Yes, you are quite right and it's been commented on many times on the Kickstarter thread.

How about a picture of your Huxley?
I can’t say I read the Kickstarter forum stuff much, just the updates and faq.

I was going to post a picture when Huxley was finished, I.e. run out of things to change, power supply and hotbed to sort next, parts in the post. I think biggest bottle neck is my 3D design abilities for new mountings. And then redesign them when I change my mind.

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Re: 3D printing advice

Post by jonb » Wed May 27, 2020 9:43 am

Yeah, 3D design is a steep learning curve. I haven't even started with that yet. It's intimidating.

I encountered the "When is it finished?" conundrum with PCB design / layout. There is always "just one more tweak" to perform prior to sending the files off for fabrication. Like anyone else who has a 3D printer though, I want to have as few iterations a possible in order to save filament. Darned expensive stuff! There seems to be precious little costings for parts on Thingiverse and the like, and 3D printing Youtooberz seldom mention it. Actually the only mentions I've seen have been for CNC router builds, where there's a caption with total number of hours and filament weight to print all the parts for the routers.

I've seen some filament recycling videos but not sure how good the filament quality is (dimensionally speaking). Plus, an interesting video showing an extruder that is fed with plastic pellets. That might open the door to properly low cost printing, maybe?

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Re: 3D printing advice

Post by Elminster » Wed May 27, 2020 10:02 am

Yes we have probably both seen the same recycling, and make your own filament stuff, and it is really completely impractical at the moment. Which is a massive shame as most of the stuff we (or you will be) make(I gotta) is recyclable, and yet you do feel guilty as you chuck a failed print into the bin. I have wondered if you stated 3D printing the water marks for the recycle scheme into the plastic if you could put them in the kerbside recycle ...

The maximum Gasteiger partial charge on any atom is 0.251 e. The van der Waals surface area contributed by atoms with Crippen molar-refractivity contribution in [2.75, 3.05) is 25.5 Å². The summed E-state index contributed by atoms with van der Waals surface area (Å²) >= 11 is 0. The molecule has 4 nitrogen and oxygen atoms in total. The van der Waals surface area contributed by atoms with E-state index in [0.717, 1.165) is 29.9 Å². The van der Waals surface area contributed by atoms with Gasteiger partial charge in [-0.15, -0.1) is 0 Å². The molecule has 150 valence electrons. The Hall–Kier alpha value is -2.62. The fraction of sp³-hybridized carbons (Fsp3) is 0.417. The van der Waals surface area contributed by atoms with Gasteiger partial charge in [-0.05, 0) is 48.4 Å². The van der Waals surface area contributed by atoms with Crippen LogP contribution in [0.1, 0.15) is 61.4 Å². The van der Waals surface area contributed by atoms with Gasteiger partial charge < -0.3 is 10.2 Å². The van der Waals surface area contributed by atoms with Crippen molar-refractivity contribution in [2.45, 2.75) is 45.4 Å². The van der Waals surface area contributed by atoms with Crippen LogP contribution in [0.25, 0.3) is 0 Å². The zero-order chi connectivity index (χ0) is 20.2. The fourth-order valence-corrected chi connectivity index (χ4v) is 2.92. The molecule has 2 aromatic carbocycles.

Cost wise you can get the slicer or octaprint to tell you the cost. But you obviously have the hassle of importing from thingiverse into something locally. I.e. the sliver will know how much filament used and with cost it against a cost parameter you enter.

My current 3D skills are find something that looks similar and hope I have enough skills to tweak it. Or more commonly find a couple of things that do the job between them and merge them into one object and hope I can get a valid printable model out of it. My plan is to get stuff that is just about functional, and then swap at a later date for better designed parts, when skills improve.

The other thing to bear in mind is the parts look better as a) the spec of the print increases b) your skills increase. So some of my initial parts printed with older 0.5 nozzle, pre bltouch and pre parts cooling fan can be a bit dodgy looking. Usually having pritt stick acne, I can now get both PLA and ABS to go down without any adhesive, which I could not do when I started.

Why to these quick replies always turn into a ramble....

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Re: 3D printing advice

Post by Elminster » Wed May 27, 2020 10:26 am

One step closer to redoing my build plate.

I now have the flexi plate, the 5mm tooled aluminium and the 6mm flame retardant MDf. Just waiting for the new 200watt silicon heater. Hoping the silicon pad is thin enough that I can route the mdf and sandwich the pad between the mdf and the plate. I plan to keep the original undercarriage (frog) for now. I will probably keep some springs, but swap them for stiffer ones (I have a pack of ones meant to be for Ender 3), I don’t plan to level bed manually anymore but the springs help when things go wonky. Will probably lose about 4 mm in Z height, but should gain back similar through some tweaks I have in mind....

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Re: 3D printing advice